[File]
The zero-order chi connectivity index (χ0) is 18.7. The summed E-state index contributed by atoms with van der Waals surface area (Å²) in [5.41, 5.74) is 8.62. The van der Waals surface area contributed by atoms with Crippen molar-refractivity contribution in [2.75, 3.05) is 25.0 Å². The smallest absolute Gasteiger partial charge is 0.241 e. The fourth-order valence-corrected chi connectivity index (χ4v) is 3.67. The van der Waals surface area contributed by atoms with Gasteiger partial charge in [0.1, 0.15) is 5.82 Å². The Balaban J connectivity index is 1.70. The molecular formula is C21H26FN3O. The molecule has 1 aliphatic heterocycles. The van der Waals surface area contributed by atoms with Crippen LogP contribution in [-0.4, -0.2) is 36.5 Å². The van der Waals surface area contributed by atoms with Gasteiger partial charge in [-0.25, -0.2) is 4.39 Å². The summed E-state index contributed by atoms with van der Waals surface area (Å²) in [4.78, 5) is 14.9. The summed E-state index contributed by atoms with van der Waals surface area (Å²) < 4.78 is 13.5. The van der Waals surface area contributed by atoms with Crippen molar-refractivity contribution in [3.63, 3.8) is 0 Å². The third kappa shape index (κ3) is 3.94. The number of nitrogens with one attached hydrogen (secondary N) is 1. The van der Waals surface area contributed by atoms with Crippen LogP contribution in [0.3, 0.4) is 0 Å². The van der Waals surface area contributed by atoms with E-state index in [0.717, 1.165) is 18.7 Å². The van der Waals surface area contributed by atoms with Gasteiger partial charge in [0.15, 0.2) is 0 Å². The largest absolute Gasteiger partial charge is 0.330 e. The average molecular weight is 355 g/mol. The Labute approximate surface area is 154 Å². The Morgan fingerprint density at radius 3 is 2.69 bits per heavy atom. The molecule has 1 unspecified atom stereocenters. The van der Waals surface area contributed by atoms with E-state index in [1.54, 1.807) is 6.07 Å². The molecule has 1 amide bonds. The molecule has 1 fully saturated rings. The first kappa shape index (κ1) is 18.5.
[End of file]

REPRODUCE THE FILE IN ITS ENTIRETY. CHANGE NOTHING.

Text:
The zero-order chi connectivity index (χ0) is 18.7. The summed E-state index contributed by atoms with van der Waals surface area (Å²) in [5.41, 5.74) is 8.62. The van der Waals surface area contributed by atoms with Crippen molar-refractivity contribution in [2.75, 3.05) is 25.0 Å². The smallest absolute Gasteiger partial charge is 0.241 e. The fourth-order valence-corrected chi connectivity index (χ4v) is 3.67. The van der Waals surface area contributed by atoms with Gasteiger partial charge in [0.1, 0.15) is 5.82 Å². The Balaban J connectivity index is 1.70. The molecular formula is C21H26FN3O. The molecule has 1 aliphatic heterocycles. The van der Waals surface area contributed by atoms with Crippen LogP contribution in [-0.4, -0.2) is 36.5 Å². The van der Waals surface area contributed by atoms with Gasteiger partial charge in [-0.25, -0.2) is 4.39 Å². The summed E-state index contributed by atoms with van der Waals surface area (Å²) in [4.78, 5) is 14.9. The summed E-state index contributed by atoms with van der Waals surface area (Å²) < 4.78 is 13.5. The van der Waals surface area contributed by atoms with Crippen molar-refractivity contribution in [3.63, 3.8) is 0 Å². The third kappa shape index (κ3) is 3.94. The number of nitrogens with one attached hydrogen (secondary N) is 1. The van der Waals surface area contributed by atoms with Crippen LogP contribution in [0.3, 0.4) is 0 Å². The van der Waals surface area contributed by atoms with E-state index in [0.717, 1.165) is 18.7 Å². The van der Waals surface area contributed by atoms with Gasteiger partial charge in [0.15, 0.2) is 0 Å². The largest absolute Gasteiger partial charge is 0.330 e. The average molecular weight is 355 g/mol. The Labute approximate surface area is 154 Å². The Morgan fingerprint density at radius 3 is 2.69 bits per heavy atom. The molecule has 1 unspecified atom stereocenters. The van der Waals surface area contributed by atoms with E-state index in [1.54, 1.807) is 6.07 Å². The molecule has 1 amide bonds. The molecule has 1 fully saturated rings. The first kappa shape index (κ1) is 18.5.